An Officer’s Guide to AR 15-6 Investigations

Investigating officers are appointed under the provisions of Army Regulation (AR) 15-6 to conduct timely, thorough, and legally sound inquiries. AR 15-6 investigations are specifically designed to be informal, though some provisions are also applicable to formal investigations. For the purposes of this guide, only informal investigations will be discussed.

Who Can Serve as an Investigating Officer?

The only people who may serve as investigating officers include commissioned officers, warrant officers, and DA civilian employees. The investigating officer must also be senior to any person they are investigating. The appointing authority chooses investigating officers based on their education, training, experience, length of service, and temperament.

The primary duties of an investigating officer include:

  • Ascertain and consider the evidence on all sides of the case.
  • Be thorough and impartial.
  • Make findings and recommendations according to the facts in the case.
  • Comply with the instructions of the appointing authority.
  • Report findings and recommendations to the appointing authority.

What Allegations Warrant an AR 15-6 Investigation?

When a military service member is accused of criminal misconduct or arrested for any reason, disciplinary action may be initiated under the Uniform Code of Military Justice (UCMJ). An AR 15-6 investigation may be warranted for any of the following accusations:

  • Adultery
  • Unit property loss
  • Larceny
  • Inappropriate relationships (with a subordinate, superior, or the spouse of either)
  • Sexual harassment
  • Hostile work environment
  • Equal opportunity complaints
  • Cruelty and maltreatment of subordinates
  • Hazing
  • Sexual harassment
  • Inappropriate punishments

Conducting an AR 15-6 Investigation

Developing an Investigative Plan

Before obtaining any information, the investigating officer should develop a plan that includes these points:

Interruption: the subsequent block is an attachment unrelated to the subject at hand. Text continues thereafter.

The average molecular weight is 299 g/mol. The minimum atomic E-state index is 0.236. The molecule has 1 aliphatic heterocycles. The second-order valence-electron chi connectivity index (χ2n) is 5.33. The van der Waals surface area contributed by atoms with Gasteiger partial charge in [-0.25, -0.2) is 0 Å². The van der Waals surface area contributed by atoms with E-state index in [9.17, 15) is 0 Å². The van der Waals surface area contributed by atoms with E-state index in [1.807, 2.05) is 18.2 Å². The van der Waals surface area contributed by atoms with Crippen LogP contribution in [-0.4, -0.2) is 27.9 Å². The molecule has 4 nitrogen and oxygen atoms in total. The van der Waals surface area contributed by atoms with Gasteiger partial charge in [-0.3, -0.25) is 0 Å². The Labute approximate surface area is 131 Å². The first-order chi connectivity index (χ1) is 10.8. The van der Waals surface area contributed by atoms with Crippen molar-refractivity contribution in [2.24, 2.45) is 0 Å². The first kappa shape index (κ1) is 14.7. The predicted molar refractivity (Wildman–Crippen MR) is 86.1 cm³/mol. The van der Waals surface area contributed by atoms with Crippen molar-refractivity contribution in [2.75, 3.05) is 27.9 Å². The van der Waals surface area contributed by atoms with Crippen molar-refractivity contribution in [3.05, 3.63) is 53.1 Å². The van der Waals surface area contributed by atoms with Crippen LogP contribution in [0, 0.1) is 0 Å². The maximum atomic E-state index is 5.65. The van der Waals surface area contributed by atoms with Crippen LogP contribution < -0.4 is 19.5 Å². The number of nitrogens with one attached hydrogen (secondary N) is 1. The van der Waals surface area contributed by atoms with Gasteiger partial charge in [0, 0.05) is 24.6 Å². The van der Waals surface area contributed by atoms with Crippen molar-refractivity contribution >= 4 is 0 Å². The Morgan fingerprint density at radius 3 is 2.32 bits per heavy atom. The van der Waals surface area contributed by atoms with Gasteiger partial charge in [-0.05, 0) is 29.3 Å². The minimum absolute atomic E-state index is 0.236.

• Determine what facts are readily available and what additional information is needed to formulate findings.
  • Create a strategy for obtaining evidence.
  • Make a list of potential witnesses and decide what order to conduct interviews.

Obtaining Evidence

At the start of the investigation, the investigating officer should obtain documentary and physical evidence, such as:

  • Applicable regulations
  • Existing witness statements
  • Accident or police reports
  • Photographs

The investigating officer should also personally inspect and photograph the location where the alleged events transpired, if possible and appropriate. Thorough documentation is required in all cases, even those with findings of no fault, no loss, or no wrongdoing. After all, it’s equally important for evidence to support innocence as it is to demonstrate guilt.

Obtaining Witness Testimony

Most cases call for witness testimonies, though sworn statements are typically not required for informal investigations. Still, the appointing authority or investigating officer may choose to ask witnesses for them. Be aware that investigating officers don’t have the power to subpoena witnesses, and the authority to interview civilian employees may also be limited.

Rights Advisement

All soldiers accused of criminal misconduct must be advised of their rights, typically at the outset of an interview. If the accused asserts their rights and requests an attorney, all questioning must cease.

Note that rights advisement only applies when questioning accused individuals. If other witnesses with information about the case are being interviewed, they may not assert their rights to avoid incriminating others.

Scheduling & Conducting Witness Interviews

Often, the information one witness provides can raise questions that should be discussed with other witnesses. Strategically scheduling witness interviews can save time and effort by minimizing the need to backtrack and re-interview prior witnesses. These interviewing tips can promote a smooth process: